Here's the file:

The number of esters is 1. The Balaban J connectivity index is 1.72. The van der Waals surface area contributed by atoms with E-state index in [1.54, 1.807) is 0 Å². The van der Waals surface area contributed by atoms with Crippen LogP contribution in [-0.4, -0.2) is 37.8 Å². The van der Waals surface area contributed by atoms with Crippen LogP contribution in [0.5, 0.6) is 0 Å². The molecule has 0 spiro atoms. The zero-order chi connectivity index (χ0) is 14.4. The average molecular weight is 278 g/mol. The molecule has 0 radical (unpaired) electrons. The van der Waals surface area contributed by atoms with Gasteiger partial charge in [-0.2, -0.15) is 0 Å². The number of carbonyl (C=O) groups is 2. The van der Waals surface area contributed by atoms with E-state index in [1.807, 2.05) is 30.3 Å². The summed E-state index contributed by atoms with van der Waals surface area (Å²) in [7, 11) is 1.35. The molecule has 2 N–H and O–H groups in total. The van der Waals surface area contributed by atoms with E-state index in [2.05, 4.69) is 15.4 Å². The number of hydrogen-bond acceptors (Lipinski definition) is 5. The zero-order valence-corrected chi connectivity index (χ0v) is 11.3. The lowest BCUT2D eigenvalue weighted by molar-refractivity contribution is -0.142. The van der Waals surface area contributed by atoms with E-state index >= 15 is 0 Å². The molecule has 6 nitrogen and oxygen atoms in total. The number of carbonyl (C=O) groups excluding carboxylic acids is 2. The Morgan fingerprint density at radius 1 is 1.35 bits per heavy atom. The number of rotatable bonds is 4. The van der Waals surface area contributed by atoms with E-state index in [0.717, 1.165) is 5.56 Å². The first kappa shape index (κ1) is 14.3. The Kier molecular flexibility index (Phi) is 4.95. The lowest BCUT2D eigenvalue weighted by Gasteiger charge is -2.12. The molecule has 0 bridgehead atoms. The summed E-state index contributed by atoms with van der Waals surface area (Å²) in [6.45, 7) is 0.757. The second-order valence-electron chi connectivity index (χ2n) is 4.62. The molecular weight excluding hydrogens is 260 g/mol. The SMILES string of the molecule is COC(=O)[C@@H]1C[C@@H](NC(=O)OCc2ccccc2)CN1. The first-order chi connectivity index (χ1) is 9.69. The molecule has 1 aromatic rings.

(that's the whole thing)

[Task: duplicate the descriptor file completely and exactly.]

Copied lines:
The number of esters is 1. The Balaban J connectivity index is 1.72. The van der Waals surface area contributed by atoms with E-state index in [1.54, 1.807) is 0 Å². The van der Waals surface area contributed by atoms with Crippen LogP contribution in [-0.4, -0.2) is 37.8 Å². The van der Waals surface area contributed by atoms with Crippen LogP contribution in [0.5, 0.6) is 0 Å². The molecule has 0 spiro atoms. The zero-order chi connectivity index (χ0) is 14.4. The average molecular weight is 278 g/mol. The molecule has 0 radical (unpaired) electrons. The van der Waals surface area contributed by atoms with Gasteiger partial charge in [-0.2, -0.15) is 0 Å². The number of carbonyl (C=O) groups is 2. The van der Waals surface area contributed by atoms with E-state index in [1.807, 2.05) is 30.3 Å². The summed E-state index contributed by atoms with van der Waals surface area (Å²) in [7, 11) is 1.35. The molecule has 2 N–H and O–H groups in total. The van der Waals surface area contributed by atoms with E-state index in [2.05, 4.69) is 15.4 Å². The number of hydrogen-bond acceptors (Lipinski definition) is 5. The zero-order valence-corrected chi connectivity index (χ0v) is 11.3. The lowest BCUT2D eigenvalue weighted by molar-refractivity contribution is -0.142. The van der Waals surface area contributed by atoms with E-state index >= 15 is 0 Å². The molecule has 6 nitrogen and oxygen atoms in total. The number of carbonyl (C=O) groups excluding carboxylic acids is 2. The Morgan fingerprint density at radius 1 is 1.35 bits per heavy atom. The number of rotatable bonds is 4. The van der Waals surface area contributed by atoms with E-state index in [0.717, 1.165) is 5.56 Å². The first kappa shape index (κ1) is 14.3. The Kier molecular flexibility index (Phi) is 4.95. The lowest BCUT2D eigenvalue weighted by Gasteiger charge is -2.12. The molecule has 0 bridgehead atoms. The summed E-state index contributed by atoms with van der Waals surface area (Å²) in [6.45, 7) is 0.757. The second-order valence-electron chi connectivity index (χ2n) is 4.62. The molecular weight excluding hydrogens is 260 g/mol. The SMILES string of the molecule is COC(=O)[C@@H]1C[C@@H](NC(=O)OCc2ccccc2)CN1. The first-order chi connectivity index (χ1) is 9.69. The molecule has 1 aromatic rings.